There is a time gap between Warleggen and Black Moon where R & D’s reconciliation happened. Their reconciliation actually started in Warleggen, but it was very slow. Still, most of it happened between the two books. So no, she did not forgive Ross “too quickly”. Warleggen ended around Christmas time. Black Moon picked up a few months later. It may be your opinion that their reconciliation happened “too quickly”, but you are forgetting that R & D love each other deeply and they are meant to be together, which is their motivation to resolve things. The amount of time someone needs to resolve a problem is also subjective. It depends on the parties involved and how much effort they put into it. 

You’re also forgetting that Ross was sorry for what he did with E, even though he didn’t express it the best way. He showed regret and remorse right away because he damaged the trust between him and his wife. On the show, you see it in Aidan Turner’s acting and facial expressions. Ross is horrible at communicating things verbally, so on the show, you have to pay close attention to all those non-verbal cues, which Aidan does so beautifully. Demelza is also not very good at communicating, for that matter. Modern Demelza is even worse at it than Book Demelza. Modern Demelza has this nasty habit of never giving Ross a chance to explain or clarify things he says that don’t come out sounding as he may have intended. She reacts to the words. It also seems that Ross on the show is the one making the effort to change, where Demelza is not. 

This brings me back to the point about historical accuracy. Because Demelza is stuck in this marriage, the only option she has is to make it work. Being snarky and bitter and angry is not how you work things out like a mature adult. And as young as she is, people in those days grew up very quickly. They had no choice. Modern Demelza also does not work here because if she remains snarky and bitter and angry, then she’s basically stuck in a miserable marriage and contributing to its miserable state. What motivation does Ross have to stay faithful to her if all she does is bitch at him all the time? Plus now you’ve taken away the happy ending. As part of the audience, if she’s going to be bitchy and out of character all the time, then what motivation do I have to root for this couple to fix things and be happy? None. I can’t find anything worth cheering for if all she’s going to do is complain and be snarky at him and criticize him all the time. 

A successful marriage is about balance. Both partners are responsible for maintaining equilibrium. Things will happen that will upset this equilibrium. It is up to both partners to adapt and change to restore equilibrium. You cannot have equilibrium in a relationship when one person decides she’s going to do whatever she wants while the other person has to sit back and let her do it. This is also my problem with Modern Demelza. In the books, Ross and Demelza are perfect foils for each other. They also adapt and change to maintain that equilibrium in their relationship. I’m not seeing anything like that on the show. In fact, it seems like they’re trying to make Demelza more modern at the expense of Ross’s character. I also believe that making D modern also comes at Caroline’s expense as well.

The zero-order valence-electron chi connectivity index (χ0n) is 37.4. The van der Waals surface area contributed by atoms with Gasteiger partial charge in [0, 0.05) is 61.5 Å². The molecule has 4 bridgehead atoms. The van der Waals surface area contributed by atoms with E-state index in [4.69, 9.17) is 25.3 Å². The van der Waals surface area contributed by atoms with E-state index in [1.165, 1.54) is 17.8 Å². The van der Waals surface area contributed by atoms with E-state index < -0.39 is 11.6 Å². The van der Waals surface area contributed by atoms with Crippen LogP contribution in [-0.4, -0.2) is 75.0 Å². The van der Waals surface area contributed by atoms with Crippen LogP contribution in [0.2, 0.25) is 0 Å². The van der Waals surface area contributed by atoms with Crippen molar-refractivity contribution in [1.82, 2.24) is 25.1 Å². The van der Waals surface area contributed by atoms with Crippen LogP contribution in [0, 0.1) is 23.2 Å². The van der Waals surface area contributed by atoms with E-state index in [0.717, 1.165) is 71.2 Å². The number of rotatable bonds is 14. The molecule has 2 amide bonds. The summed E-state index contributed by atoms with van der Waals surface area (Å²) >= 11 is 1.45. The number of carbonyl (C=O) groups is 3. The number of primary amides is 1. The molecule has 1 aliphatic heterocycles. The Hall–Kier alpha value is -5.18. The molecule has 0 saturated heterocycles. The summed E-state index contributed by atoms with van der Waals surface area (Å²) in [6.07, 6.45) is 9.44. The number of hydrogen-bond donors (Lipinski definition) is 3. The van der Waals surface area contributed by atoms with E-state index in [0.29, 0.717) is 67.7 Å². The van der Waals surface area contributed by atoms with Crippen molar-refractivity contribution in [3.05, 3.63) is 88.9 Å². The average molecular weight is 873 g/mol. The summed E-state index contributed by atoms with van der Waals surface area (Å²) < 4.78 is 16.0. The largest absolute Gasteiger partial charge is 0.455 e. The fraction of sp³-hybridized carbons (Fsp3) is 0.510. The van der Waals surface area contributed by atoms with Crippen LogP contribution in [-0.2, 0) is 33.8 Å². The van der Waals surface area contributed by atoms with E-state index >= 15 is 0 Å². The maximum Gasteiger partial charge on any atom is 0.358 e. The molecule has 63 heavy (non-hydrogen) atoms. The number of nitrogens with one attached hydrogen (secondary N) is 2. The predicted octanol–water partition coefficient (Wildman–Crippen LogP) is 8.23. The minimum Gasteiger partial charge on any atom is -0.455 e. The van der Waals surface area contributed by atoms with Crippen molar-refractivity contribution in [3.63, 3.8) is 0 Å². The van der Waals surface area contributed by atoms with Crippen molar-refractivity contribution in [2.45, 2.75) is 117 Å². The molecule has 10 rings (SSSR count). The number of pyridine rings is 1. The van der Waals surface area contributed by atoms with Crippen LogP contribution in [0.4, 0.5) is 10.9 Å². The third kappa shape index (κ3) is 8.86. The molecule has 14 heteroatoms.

The other issue with modernizing a period character is that our modern culture defines strength of character backwards. Book Demelza is a stronger character than Modern Demelza. Book Demelza is a stronger character because she takes the time to think through and ponder what she does and how she feels about things before she acts. She doesn’t always do the right thing, but she is human. Modern Demelza is impulsive and doesn’t think things through. She acts on emotion and sometimes that emotion is spite or anger. Our culture mistakenly teaches us that to stop and think about things first is indecisiveness and therefore indecisiveness is weakness. Acting without thinking is weakness. 

Hugh Armitage doesn’t love her in an adult way. Hugh has basically a crush on her and because of who he is and his station in life, he can act on it and he does. 

The lines that Ross says about “you’ve married the wrong man” are an example of how Modern Demelza misinterprets things and doesn’t ask him to explain what he meant. At times during this past season, it felt like Modern Demelza was looking for reasons to take up with Hugh. This is an example of that. He was not pushing her away nor was he telling her he didn’t want her, as so many people are interpreting that to mean. Book Demelza struggled with her attraction to Hugh right up until the act itself. 

Modern Demelza is trying to make Ross into something he is not, and then she gets snippy when he won’t do what she wants him to do, while Book Demelza understands who her husband is and doesn’t push him or berate him for not taking the MP offer at first. 

If you have not read the books, I recommend that you do because there is so much context in them that is missing from the show. I felt that S3 was rushed and they tried to cram too much into 9 episodes. There was a lot of context missing from what we saw on screen. 

In the end, these two crazy kids, Ross and Demelza, do love each other. Deeply. They do not want to be without the other. And they do stay together because they love each other and they want to be together. That is the end goal, but with the changes that Debbie made, she’s going to have to do a lot of logical gymnastics in order to have the TV versions reach that goal. I can suspend my disbelief, but up to a point. Because if I were in TV Ross’s shoes, I wouldn’t want to stay married to someone who was snarky to me and did things out of spite towards me or never gave me the benefit of the doubt. That’s tantamount to emotional abuse.